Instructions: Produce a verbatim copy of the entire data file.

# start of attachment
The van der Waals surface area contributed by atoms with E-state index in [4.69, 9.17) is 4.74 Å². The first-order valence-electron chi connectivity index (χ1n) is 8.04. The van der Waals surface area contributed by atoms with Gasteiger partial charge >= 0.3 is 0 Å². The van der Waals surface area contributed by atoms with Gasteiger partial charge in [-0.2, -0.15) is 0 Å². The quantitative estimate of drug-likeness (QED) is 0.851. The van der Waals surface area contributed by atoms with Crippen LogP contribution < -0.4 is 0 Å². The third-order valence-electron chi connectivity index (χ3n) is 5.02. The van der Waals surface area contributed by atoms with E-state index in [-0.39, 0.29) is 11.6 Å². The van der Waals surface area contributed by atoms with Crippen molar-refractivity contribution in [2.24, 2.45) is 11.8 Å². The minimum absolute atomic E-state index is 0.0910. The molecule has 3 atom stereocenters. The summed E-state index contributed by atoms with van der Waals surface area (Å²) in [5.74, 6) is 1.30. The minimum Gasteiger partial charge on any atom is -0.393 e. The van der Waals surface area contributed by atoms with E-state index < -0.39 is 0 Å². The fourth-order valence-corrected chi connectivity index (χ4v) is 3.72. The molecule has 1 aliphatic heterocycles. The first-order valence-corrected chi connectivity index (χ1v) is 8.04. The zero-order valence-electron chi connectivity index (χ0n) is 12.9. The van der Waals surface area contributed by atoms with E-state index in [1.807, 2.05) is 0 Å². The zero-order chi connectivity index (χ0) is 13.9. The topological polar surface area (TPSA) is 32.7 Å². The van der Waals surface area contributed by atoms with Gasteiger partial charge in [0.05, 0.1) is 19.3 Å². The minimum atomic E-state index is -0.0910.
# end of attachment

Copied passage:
The van der Waals surface area contributed by atoms with E-state index in [4.69, 9.17) is 4.74 Å². The first-order valence-electron chi connectivity index (χ1n) is 8.04. The van der Waals surface area contributed by atoms with Gasteiger partial charge >= 0.3 is 0 Å². The van der Waals surface area contributed by atoms with Gasteiger partial charge in [-0.2, -0.15) is 0 Å². The quantitative estimate of drug-likeness (QED) is 0.851. The van der Waals surface area contributed by atoms with Crippen LogP contribution < -0.4 is 0 Å². The third-order valence-electron chi connectivity index (χ3n) is 5.02. The van der Waals surface area contributed by atoms with E-state index in [-0.39, 0.29) is 11.6 Å². The van der Waals surface area contributed by atoms with Crippen molar-refractivity contribution in [2.24, 2.45) is 11.8 Å². The minimum absolute atomic E-state index is 0.0910. The molecule has 3 atom stereocenters. The summed E-state index contributed by atoms with van der Waals surface area (Å²) in [5.74, 6) is 1.30. The minimum Gasteiger partial charge on any atom is -0.393 e. The van der Waals surface area contributed by atoms with E-state index < -0.39 is 0 Å². The fourth-order valence-corrected chi connectivity index (χ4v) is 3.72. The molecule has 1 aliphatic heterocycles. The first-order valence-corrected chi connectivity index (χ1v) is 8.04. The zero-order valence-electron chi connectivity index (χ0n) is 12.9. The van der Waals surface area contributed by atoms with E-state index in [1.807, 2.05) is 0 Å². The zero-order chi connectivity index (χ0) is 13.9. The topological polar surface area (TPSA) is 32.7 Å². The van der Waals surface area contributed by atoms with Gasteiger partial charge in [0.05, 0.1) is 19.3 Å². The minimum atomic E-state index is -0.0910.